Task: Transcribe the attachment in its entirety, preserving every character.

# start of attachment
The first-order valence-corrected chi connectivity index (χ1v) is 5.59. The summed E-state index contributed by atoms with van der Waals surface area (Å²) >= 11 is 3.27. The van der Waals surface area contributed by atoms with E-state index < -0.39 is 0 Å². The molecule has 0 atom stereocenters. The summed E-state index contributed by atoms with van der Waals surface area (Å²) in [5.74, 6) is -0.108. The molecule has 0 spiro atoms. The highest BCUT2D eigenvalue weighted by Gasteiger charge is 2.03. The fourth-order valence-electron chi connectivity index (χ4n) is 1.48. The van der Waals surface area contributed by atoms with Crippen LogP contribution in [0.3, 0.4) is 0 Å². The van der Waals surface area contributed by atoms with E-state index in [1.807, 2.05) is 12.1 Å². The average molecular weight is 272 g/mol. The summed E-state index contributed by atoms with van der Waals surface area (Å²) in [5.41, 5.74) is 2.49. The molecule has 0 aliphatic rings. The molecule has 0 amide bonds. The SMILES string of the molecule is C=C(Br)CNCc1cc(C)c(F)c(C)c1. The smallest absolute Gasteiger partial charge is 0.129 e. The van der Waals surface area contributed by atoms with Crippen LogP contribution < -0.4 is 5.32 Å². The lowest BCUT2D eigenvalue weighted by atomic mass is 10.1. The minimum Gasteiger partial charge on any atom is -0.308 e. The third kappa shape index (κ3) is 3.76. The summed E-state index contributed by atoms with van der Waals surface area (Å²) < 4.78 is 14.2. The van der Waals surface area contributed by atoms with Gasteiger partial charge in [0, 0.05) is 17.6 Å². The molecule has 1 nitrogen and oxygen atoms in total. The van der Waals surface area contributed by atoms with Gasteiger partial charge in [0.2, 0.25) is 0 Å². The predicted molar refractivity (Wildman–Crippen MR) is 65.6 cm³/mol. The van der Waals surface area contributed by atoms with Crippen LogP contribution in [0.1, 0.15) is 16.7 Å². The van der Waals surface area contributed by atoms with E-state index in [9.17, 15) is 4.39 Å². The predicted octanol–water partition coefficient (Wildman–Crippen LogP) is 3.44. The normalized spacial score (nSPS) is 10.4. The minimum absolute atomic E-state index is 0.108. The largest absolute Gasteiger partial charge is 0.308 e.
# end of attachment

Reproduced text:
The first-order valence-corrected chi connectivity index (χ1v) is 5.59. The summed E-state index contributed by atoms with van der Waals surface area (Å²) >= 11 is 3.27. The van der Waals surface area contributed by atoms with E-state index < -0.39 is 0 Å². The molecule has 0 atom stereocenters. The summed E-state index contributed by atoms with van der Waals surface area (Å²) in [5.74, 6) is -0.108. The molecule has 0 spiro atoms. The highest BCUT2D eigenvalue weighted by Gasteiger charge is 2.03. The fourth-order valence-electron chi connectivity index (χ4n) is 1.48. The van der Waals surface area contributed by atoms with Crippen LogP contribution in [0.3, 0.4) is 0 Å². The van der Waals surface area contributed by atoms with E-state index in [1.807, 2.05) is 12.1 Å². The average molecular weight is 272 g/mol. The summed E-state index contributed by atoms with van der Waals surface area (Å²) in [5.41, 5.74) is 2.49. The molecule has 0 aliphatic rings. The molecule has 0 amide bonds. The SMILES string of the molecule is C=C(Br)CNCc1cc(C)c(F)c(C)c1. The smallest absolute Gasteiger partial charge is 0.129 e. The van der Waals surface area contributed by atoms with Crippen LogP contribution < -0.4 is 5.32 Å². The lowest BCUT2D eigenvalue weighted by atomic mass is 10.1. The minimum Gasteiger partial charge on any atom is -0.308 e. The third kappa shape index (κ3) is 3.76. The summed E-state index contributed by atoms with van der Waals surface area (Å²) < 4.78 is 14.2. The van der Waals surface area contributed by atoms with Gasteiger partial charge in [0, 0.05) is 17.6 Å². The molecule has 1 nitrogen and oxygen atoms in total. The van der Waals surface area contributed by atoms with Gasteiger partial charge in [0.2, 0.25) is 0 Å². The predicted molar refractivity (Wildman–Crippen MR) is 65.6 cm³/mol. The van der Waals surface area contributed by atoms with Crippen LogP contribution in [0.1, 0.15) is 16.7 Å². The van der Waals surface area contributed by atoms with E-state index in [9.17, 15) is 4.39 Å². The predicted octanol–water partition coefficient (Wildman–Crippen LogP) is 3.44. The normalized spacial score (nSPS) is 10.4. The minimum absolute atomic E-state index is 0.108. The largest absolute Gasteiger partial charge is 0.308 e.